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In Memoriam



Obituary Profiles of Entertainment Industry Figures And The Legacies They Leave Behind


Marcel Marceau: The Mime of the Millenium

 Marcel MarceauMarcel Marceau

Tuesday, October 9-------Although he was not strictly an actor, nor was his work in films his most enduring legacy, it is important nevertheless to mark the passing of Marcel Marceau, the internationally famous French pantomimist, who died at the age of 84 on September 24th. Although his visage was one of the most famous in international culture, it was ironically always obscured by his trademark white makeup. Few except close associates would even recognize the man outside of his mime persona. But in it, he was an enduring icon, the mime of the Millenium, for several generations of international fans.

Marcel Marceau was born Marcel Mangel, of Jewish parents in Strasbourg, France, on March 22, 1923. His father, a butcher, was deported to a concentration camp by the Germans in 1944 and never returned. Marcel moved to Paris, with a new surname and false identification papers. Until the liberation of Paris, he worked in the Resistance, hiding Jewish children from the Gestapo and the French police, who helped round up Jews for deportation. In 1944 he joined the French army, and the next year, while stationed in Germany, he gave his first public performance as a mime for an audience of some 3,000 American soldiers.

After the war , Marceau attended the acting school run by Charles Dullin at the School of Dramatic Art in the Sarah Bernhardt Theater in Paris. He planned to become a speaking actor, but he studied under Etienne Decroux, a master of miming, who had taught the noted mime Jean-Louis Barrault. Mr. Barrault invited Marceau to join his theater company, and the rest was silence. Since 1946, Marceau had performed an average of 200 shows a year, most of them abroad. His repertory changed little over the decades, but he played to full houses in the United States, Germany and other European countries, Australia and Japan. However, in his native France, he was rather under-appreciated.....or pehaps the art form that he so exemplified was regarded by leading cultural critics as old fashioned and rather cliched. However, in recognition of his international impact, in 1970 the French government named him a Chevalier de la Légion d'Honneur for cultural affairs. And in 1978, Jacques Chirac, then the mayor of Paris, established a subsidy for Mr. Marceau's school for mimes, which went on to produce hundreds of performers.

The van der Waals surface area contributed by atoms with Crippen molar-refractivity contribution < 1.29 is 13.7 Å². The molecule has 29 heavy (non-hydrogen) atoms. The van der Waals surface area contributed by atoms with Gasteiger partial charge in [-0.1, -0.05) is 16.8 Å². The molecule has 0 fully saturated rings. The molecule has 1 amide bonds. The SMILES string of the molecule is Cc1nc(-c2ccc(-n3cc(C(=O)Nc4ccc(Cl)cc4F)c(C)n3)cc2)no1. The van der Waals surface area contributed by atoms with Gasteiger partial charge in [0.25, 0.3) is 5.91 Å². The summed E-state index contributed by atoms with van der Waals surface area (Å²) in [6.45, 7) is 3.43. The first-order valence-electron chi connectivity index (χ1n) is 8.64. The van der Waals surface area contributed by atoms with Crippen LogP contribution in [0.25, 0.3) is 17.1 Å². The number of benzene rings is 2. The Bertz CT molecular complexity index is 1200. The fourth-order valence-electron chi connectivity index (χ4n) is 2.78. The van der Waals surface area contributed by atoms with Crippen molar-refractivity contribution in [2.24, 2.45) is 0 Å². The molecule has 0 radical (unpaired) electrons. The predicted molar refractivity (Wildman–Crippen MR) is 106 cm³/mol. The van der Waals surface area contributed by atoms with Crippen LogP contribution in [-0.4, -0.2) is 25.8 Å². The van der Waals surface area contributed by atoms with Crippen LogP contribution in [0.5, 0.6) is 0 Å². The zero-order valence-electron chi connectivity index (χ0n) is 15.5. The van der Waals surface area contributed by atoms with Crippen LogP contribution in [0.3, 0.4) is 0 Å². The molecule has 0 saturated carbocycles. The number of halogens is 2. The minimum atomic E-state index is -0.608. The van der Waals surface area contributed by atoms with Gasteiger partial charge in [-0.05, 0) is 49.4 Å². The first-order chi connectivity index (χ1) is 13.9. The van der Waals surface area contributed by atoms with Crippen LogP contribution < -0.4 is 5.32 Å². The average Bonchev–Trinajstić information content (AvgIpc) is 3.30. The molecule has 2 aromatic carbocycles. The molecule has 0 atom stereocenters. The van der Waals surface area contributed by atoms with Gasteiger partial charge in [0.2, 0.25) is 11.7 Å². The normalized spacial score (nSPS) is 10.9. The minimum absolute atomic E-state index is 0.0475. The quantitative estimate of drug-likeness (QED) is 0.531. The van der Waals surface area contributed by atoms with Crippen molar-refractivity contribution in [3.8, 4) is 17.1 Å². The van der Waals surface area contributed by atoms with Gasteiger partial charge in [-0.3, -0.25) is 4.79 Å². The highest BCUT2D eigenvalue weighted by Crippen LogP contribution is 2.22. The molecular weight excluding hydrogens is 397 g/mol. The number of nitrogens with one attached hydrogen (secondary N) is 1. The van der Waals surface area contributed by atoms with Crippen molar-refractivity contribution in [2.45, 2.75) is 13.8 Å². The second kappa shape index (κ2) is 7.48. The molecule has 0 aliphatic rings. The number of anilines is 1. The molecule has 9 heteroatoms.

MM in BARBARELLAMM in BARBARELLAOver the course of a 60 year career, he appeared in only 13 films, usually as a specialty performer reprising one of his signature stage persona or a supporting part that allowed him to show off his great physical dexterity. In the early 1950s, he appeared in three short films. In the 1960s, he had a supporting role in the German film IT, directed by Ulrich Shamoni, and also appeared in the Russian sci-fii film YEGO ZVALI ROBERT, directed by Ilya Ohsvlanger. He had his most prominent role as Professor Ping in the sci-fi erotic classic BARBARELLA, starring Jane Fonda and directed by her then-husband Roger Vadim.

SHANKSSHANKSIn 1974, he had his most uncharacteristic role, as a mute puppeteer who controls dead bodies as puppets in the fantasy horror film SHANKS, directed by gore director William Castle. For the next two decades, his film appearances became spotty (with most of his cultural activity on the live stage and on television), with small parts in such films as THE ISLANDS (1983), KINSKI PAGANINI (1989) and JOSEPH'S GIFT (1998). He recreated his famous mime routine chronicling The Creation of the World, in a flawless and expressive performance that took only 5 minutes of screen time, in HOLY BLOOD (1989), directed by "midnight movie" director Alejandro Jodorowsky (the director of cult favorite EL TOPO). It is hard to say if the world of pantomime will ever be the same, now that its leading practioner has left the stage. But for those interested in this timeless art, there are at least a few examples of genius that were captured on celluloid and videotape.

Sandy Mandelberger, In Memoriam Editor


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About In Memoriam

Mandelberger Sandy
(International Media Resources)




Obituary Profiles of Entertainment Industry Figures And The Legacies They Leave Behind

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